Distorting History to Instigate Communalism & Hindu-Muslim Enmity?

MUMBAI: History is being diluted and polluted by certain sections with the aim of deleting contributions of Indian Muslims in India’s freedom struggle. It is also being polluted by virulent fabricated stories. The distortion of Indian history is being done to put Muslim rulers and Indian Muslims in poor light.

While fact of the history is that communal riots were negligible during Muslim rule in India. Communal harmony was most important agenda of all Hindu-Muslim rulers of India, before the arrival of British in India.

The wars between Hindu and Muslim rulers of India cannot be said to be wars between Hindus and Muslims, as many Muslims fought on behalf of Hindu rulers and many Hindus fought wars against Hindu rulers on behalf of Muslim Kings and Nawabs.

However British rulers adopted the policy of divide and rule. They wrote history of India and used it to promote communal hatred among Hindus and Muslims. They distorted the Historical facts of Indian history to sow the seeds of communalism amongst two major religious communities of India.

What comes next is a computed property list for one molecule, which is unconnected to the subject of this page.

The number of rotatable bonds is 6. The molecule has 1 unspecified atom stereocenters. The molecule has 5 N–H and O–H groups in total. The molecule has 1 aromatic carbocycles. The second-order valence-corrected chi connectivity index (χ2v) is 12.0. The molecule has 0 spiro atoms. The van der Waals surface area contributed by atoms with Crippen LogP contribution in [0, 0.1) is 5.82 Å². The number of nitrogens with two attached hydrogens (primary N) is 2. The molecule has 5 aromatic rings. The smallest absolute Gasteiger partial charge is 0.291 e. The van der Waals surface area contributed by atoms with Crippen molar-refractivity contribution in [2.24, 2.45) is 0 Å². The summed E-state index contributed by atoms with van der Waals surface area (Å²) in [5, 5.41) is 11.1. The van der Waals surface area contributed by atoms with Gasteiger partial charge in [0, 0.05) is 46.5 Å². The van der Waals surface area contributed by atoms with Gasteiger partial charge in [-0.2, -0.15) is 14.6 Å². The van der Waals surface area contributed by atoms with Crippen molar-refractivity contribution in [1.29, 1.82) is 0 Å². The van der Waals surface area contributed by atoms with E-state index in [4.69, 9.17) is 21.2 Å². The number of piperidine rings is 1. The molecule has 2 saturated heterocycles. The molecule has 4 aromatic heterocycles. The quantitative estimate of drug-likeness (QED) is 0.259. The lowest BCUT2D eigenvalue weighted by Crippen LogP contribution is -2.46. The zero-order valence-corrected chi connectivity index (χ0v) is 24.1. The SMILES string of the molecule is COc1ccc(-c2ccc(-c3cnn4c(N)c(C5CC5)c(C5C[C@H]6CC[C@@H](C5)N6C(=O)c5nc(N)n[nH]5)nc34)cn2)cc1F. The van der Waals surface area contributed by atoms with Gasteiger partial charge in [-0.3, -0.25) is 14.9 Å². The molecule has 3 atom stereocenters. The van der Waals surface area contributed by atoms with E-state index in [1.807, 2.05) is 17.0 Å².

The serious communal disputes, some of which are still unresolved communal problems, between Hindus and Muslims, arose during British time.

Babri Masjid–Ram Janam Bhumi dispute began in British times. Hindi-Urdu conflict was triggered in British Raj. The issues like cow protection campaign, Shuddhi movement, Tableegh, insistence on playing music before religious places etc which resulted in serious communal riots in different parts of United and Pre-Independent India, were raised after the 1st Freedom Struggle of 1857.

Before 1857, Hindus and Muslims fought British united. In fact during the preceding Century ( i.e. from 1757 to 1857), all wars of freedom against British forces were fought by Hindus and Muslims, under the leadership of Muslim leaders.

In 1757, first war of freedom was fought in Pelassy, Bengal under the leadership of Nawab Siraj ud Daulah. In 1767, another war of freedom was fought in Buxar, in which Nawab Mir Qasem was leader of Indian freedom fighters against British. In South India, many wars of freedom were fought under the leadership of Hyder Ali and his son Tipu Sultan. The famous war of  freedom which British refer as ‘Sepoy -Mutiny’, was led by Bahadur Shah Zafar. This was crushed by British forces.

Only after defeating Indians in 1857, the British played the game of divide and rule. Thus to enable it, they distorted history books and sowed the seeds of Hindu-Muslim enmity. This process of divide and rule continued in India even after British left. Even today such divisive policy is being practiced by certain sections for personal gains.




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